She was determined to have the song removed from all 204 of the grocery chain’s stores. And that is where I drew the line.
I wrestled with the words that I would say as I took a detour from my normal route home and headed to her house. This was definitely not something that I could do over the phone.
“Hi, come on in,” she said pleasantly.
Once inside I settled into a chair and she handed me a copy of the letter that she had composed to (REDACTED)’s corporate office before taking her favorite seat opposite me while I read:
To Whom it may concern:
Enclosed is a copy of a letter-to-the-editor which appeared in our local newspaper May 23, 2017. Your store in the (REDACTED) in Lancaster, PA is the store mentioned in the letter. I’m now writing to your corporate office to ask for your careful/responsible consideration regarding the selection of music played in all of your stores.
In a public place of business such as (REDACTED), creating a certain atmosphere through music could make it a pleasure for a customer to shop there. Or, the music could be simply offensive and create an environment that makes the customer want to run from the store and avoid shopping there altogether. The latter was my experience.
So, what do I want your corporate office to do?
First, to stop playing “Possum Kingdom” by the Toadies in any (REDACTED) store now.
Second, that (REDACTED) makes an immediate and serious review of their current music selection process, weed out any other songs with similarly offensive lyrics, and use a common-sense approach to add songs that everyone can enjoy.
Lastly, for corporate to implement their revised music list in all stores promptly.
In taking these steps, (REDACTED) customers will be treated with dignity and shown respect. This atmosphere will communicate that they are valued and will motivate them to shop and continue to shop at (REDACTED) stores everywhere. You will make a positive difference in the community and show that (REDACTED) really does care about their customers.
I look forward to your response, sharing your thoughts and intentions.
As words sunk in, the anger that I felt earlier multiplied.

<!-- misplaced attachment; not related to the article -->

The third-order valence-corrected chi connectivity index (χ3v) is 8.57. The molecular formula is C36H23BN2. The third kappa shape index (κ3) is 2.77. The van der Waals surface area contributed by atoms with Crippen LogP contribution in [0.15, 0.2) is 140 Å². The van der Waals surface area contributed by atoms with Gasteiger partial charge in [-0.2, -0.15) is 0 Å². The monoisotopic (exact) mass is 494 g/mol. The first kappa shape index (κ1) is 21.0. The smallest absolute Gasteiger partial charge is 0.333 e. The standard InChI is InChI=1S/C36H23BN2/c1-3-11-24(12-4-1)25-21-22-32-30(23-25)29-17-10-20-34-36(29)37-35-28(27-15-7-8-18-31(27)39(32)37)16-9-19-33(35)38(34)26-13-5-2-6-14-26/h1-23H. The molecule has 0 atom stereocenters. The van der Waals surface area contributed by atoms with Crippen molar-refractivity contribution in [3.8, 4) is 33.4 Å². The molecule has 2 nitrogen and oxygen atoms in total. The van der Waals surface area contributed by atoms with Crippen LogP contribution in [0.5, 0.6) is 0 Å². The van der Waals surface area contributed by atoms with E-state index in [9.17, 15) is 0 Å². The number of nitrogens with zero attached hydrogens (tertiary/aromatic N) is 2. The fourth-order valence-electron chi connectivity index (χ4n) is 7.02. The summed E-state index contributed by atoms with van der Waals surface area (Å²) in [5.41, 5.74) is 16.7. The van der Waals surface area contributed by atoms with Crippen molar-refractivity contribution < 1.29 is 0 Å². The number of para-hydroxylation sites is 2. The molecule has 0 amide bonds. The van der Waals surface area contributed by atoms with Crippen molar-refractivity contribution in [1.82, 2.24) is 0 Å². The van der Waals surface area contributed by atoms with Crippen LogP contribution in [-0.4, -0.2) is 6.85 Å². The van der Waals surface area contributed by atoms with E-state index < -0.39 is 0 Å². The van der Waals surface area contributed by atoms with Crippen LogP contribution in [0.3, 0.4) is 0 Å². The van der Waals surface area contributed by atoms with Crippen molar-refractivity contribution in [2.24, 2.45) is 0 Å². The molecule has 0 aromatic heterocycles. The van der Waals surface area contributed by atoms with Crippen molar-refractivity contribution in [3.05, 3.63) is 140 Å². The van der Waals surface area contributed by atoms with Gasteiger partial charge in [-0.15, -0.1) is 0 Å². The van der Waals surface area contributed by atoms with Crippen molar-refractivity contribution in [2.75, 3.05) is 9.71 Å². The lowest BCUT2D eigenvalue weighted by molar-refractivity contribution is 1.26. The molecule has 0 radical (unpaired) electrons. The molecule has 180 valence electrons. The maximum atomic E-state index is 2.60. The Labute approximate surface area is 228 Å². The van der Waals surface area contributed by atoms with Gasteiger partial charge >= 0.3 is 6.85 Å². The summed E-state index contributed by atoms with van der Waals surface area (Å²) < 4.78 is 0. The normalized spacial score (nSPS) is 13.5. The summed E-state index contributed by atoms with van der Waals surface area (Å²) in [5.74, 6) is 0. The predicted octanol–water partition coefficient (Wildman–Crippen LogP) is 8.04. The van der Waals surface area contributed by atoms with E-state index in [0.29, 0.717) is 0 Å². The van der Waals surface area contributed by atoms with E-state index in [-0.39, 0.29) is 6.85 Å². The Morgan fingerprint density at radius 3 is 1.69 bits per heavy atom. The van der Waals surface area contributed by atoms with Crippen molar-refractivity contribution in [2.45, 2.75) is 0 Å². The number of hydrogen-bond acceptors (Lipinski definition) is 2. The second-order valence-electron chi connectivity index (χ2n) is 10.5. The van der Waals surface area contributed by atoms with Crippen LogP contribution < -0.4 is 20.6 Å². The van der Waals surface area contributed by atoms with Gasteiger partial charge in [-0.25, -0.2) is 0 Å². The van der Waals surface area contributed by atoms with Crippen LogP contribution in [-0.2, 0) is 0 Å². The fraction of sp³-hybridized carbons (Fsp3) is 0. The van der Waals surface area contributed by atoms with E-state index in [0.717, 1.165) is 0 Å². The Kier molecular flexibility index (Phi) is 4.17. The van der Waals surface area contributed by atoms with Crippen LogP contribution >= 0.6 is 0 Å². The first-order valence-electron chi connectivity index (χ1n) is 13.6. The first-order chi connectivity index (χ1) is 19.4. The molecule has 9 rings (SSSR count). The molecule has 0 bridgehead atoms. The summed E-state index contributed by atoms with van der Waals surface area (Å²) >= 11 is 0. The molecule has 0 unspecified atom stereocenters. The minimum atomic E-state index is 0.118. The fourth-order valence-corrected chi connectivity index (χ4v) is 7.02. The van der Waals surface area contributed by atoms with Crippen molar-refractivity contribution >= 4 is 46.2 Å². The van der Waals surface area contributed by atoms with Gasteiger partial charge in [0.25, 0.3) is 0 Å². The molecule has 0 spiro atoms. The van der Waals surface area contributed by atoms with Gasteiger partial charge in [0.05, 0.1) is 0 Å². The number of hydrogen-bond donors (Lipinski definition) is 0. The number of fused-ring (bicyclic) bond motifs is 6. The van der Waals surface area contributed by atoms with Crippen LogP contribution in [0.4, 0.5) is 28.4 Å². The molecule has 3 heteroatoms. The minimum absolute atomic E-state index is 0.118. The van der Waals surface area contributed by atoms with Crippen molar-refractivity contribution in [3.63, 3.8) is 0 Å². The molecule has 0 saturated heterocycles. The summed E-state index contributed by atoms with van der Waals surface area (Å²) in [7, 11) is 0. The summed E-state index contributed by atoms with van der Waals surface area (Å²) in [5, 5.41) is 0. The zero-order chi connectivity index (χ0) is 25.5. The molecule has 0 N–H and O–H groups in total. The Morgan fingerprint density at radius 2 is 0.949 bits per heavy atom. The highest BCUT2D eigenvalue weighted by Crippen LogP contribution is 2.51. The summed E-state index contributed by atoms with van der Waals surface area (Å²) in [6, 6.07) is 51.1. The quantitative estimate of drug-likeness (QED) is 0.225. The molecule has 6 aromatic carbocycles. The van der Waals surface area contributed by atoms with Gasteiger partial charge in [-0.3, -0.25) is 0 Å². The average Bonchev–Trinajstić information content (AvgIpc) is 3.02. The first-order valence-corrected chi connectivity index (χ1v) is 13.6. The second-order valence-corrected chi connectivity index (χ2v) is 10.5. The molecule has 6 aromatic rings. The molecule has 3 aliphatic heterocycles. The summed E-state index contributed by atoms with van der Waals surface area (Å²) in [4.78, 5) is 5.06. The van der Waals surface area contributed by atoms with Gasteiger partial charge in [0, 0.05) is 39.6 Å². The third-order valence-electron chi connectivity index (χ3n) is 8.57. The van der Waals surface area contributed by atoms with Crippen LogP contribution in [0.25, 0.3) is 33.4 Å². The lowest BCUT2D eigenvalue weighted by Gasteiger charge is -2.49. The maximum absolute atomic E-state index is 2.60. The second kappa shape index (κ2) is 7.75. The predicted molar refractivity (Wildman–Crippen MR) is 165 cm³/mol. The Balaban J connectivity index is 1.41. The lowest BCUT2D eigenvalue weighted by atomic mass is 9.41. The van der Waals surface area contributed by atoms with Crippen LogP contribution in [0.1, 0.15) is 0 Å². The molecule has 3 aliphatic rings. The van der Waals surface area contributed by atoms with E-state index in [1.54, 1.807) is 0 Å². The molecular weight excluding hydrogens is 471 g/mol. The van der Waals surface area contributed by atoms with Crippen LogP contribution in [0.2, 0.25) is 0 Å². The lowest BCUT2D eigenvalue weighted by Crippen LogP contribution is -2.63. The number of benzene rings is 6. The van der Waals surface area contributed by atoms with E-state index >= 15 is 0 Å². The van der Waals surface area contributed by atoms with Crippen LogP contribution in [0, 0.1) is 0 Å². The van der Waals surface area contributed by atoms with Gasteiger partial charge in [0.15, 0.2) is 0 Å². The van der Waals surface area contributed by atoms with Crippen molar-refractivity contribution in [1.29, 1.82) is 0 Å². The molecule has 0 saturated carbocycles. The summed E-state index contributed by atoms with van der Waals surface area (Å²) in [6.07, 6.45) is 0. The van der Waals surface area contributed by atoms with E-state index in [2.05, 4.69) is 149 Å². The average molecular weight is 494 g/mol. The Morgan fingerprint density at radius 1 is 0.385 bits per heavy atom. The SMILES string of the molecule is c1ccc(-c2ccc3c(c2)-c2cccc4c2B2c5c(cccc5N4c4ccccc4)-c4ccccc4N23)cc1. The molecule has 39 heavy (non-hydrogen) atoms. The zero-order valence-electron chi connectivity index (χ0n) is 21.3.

“What gives you the right to do this?” I asked without thinking.
“What do you mean?”
“What gives you the right to decide what everyone else get’s to hear while they’re shopping?”
“Well, I have to listen to it, too.”
“No, you don’t. There are ten other grocery stores within roughly the same radius from here. Five of them are actually closer.”
“That’s not fair to me.”
“That doesn’t even make sense! You have a choice: shop there or don’t. You imposing your will on everyone else’s music options without them knowing about it takes away their freedom without them even having the chance to be heard.”
“If they want to listen to offensive music they can wear headphones.”
“Yeah, cause that will make grocery shopping faster and easier for everyone. Who judges whether or not a song is offensive?”
“It’s common sense, it …”
“Art is subjective,” I said cutting her off, “there is no such thing as common sense when it comes to music. I don’t care if I ever hear ‘Possum Kingdom’ again, but I want everyone that likes the song, and there are many, to be able to hear it. I guarantee you that if your little movement here gets any momentum it can only end in one way – with a silent grocery store – because no company is going to spend money on a song approval committee. Congratulations, you just took away all of the music.”
“Hearing ‘DO YOU WANT TO DIE’ screamed at you over and over again is not healthy …”
“… especially for people on the edge, I’m trying to help!”
“No, you’re not. First off, taking something away from people that did nothing wrong isn’t helping anyone. If you were really trying to help, you would take advantage of the free education programs for seniors, get a counseling certificate, and use your time and experience to actually make a difference in someone’s life, not censor music that you don’t like.”
I swallowed hard, adrenaline pumping.
“Second, if someone is so mentally ill that hearing a song ONCE could trigger them to commit violence against themselves or others, they are incapable of thinking or acting logically. The odds are equal that the song could be ‘Kill The Poor’ by The Dead Kennedys or ‘Build Me Buttercup’ by The Foundations.”
SIDEBAR: Maybe mom’s right about causality. I just had the urge to take a picture of my junk and send it to an employee of the New York Jets.
I noticed that she was looking through me, barely listening, but I forged ahead …
“Whether you want to believe or not, there is no scientific proof that anything short of a sustained, steady diet of violent media alters brain activity.”
She was studying me intently. I thought she was about to relent, admit her grievous error and ask for advice on how to fix it.
“Is this because you’re a straight white man?”
Wow … I read that wrong.
And so did she.
TO BE CONTINUED …
Tony Marion is a writer and filmmaker who splits time between Lancaster, PA and Baltimore, MD. He lives for the work of Descendents (the band), Chuck Palahniuk and Rian Johnson. Check out the digital embodiment of procrastination he calls his website here.